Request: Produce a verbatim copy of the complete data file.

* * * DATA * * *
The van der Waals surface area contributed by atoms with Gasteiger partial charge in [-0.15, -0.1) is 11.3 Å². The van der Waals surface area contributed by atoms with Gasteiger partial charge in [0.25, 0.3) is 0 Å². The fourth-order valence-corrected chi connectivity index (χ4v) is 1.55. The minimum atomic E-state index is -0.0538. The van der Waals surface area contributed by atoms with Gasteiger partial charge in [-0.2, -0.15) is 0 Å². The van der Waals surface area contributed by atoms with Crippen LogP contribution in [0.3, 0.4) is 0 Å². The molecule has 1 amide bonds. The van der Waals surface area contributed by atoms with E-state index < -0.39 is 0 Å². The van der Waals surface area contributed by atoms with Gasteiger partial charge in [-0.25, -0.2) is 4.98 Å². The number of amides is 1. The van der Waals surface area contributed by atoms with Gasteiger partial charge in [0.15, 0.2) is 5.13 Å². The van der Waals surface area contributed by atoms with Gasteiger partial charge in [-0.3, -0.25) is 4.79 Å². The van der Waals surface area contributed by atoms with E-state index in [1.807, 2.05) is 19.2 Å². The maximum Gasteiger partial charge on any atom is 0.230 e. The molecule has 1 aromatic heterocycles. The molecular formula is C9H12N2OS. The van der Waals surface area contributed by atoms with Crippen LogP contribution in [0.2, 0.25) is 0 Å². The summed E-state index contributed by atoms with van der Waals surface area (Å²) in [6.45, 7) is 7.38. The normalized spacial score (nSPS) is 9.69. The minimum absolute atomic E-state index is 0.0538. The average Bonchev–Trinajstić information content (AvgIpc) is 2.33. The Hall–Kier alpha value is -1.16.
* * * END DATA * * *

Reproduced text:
The van der Waals surface area contributed by atoms with Gasteiger partial charge in [-0.15, -0.1) is 11.3 Å². The van der Waals surface area contributed by atoms with Gasteiger partial charge in [0.25, 0.3) is 0 Å². The fourth-order valence-corrected chi connectivity index (χ4v) is 1.55. The minimum atomic E-state index is -0.0538. The van der Waals surface area contributed by atoms with Gasteiger partial charge in [-0.2, -0.15) is 0 Å². The van der Waals surface area contributed by atoms with Crippen LogP contribution in [0.3, 0.4) is 0 Å². The molecule has 1 amide bonds. The van der Waals surface area contributed by atoms with E-state index < -0.39 is 0 Å². The van der Waals surface area contributed by atoms with Gasteiger partial charge in [-0.25, -0.2) is 4.98 Å². The number of amides is 1. The van der Waals surface area contributed by atoms with Gasteiger partial charge in [0.15, 0.2) is 5.13 Å². The van der Waals surface area contributed by atoms with Gasteiger partial charge in [-0.3, -0.25) is 4.79 Å². The van der Waals surface area contributed by atoms with E-state index in [1.807, 2.05) is 19.2 Å². The maximum Gasteiger partial charge on any atom is 0.230 e. The molecule has 1 aromatic heterocycles. The molecular formula is C9H12N2OS. The van der Waals surface area contributed by atoms with Crippen LogP contribution in [0.2, 0.25) is 0 Å². The summed E-state index contributed by atoms with van der Waals surface area (Å²) in [6.45, 7) is 7.38. The normalized spacial score (nSPS) is 9.69. The minimum absolute atomic E-state index is 0.0538. The average Bonchev–Trinajstić information content (AvgIpc) is 2.33. The Hall–Kier alpha value is -1.16.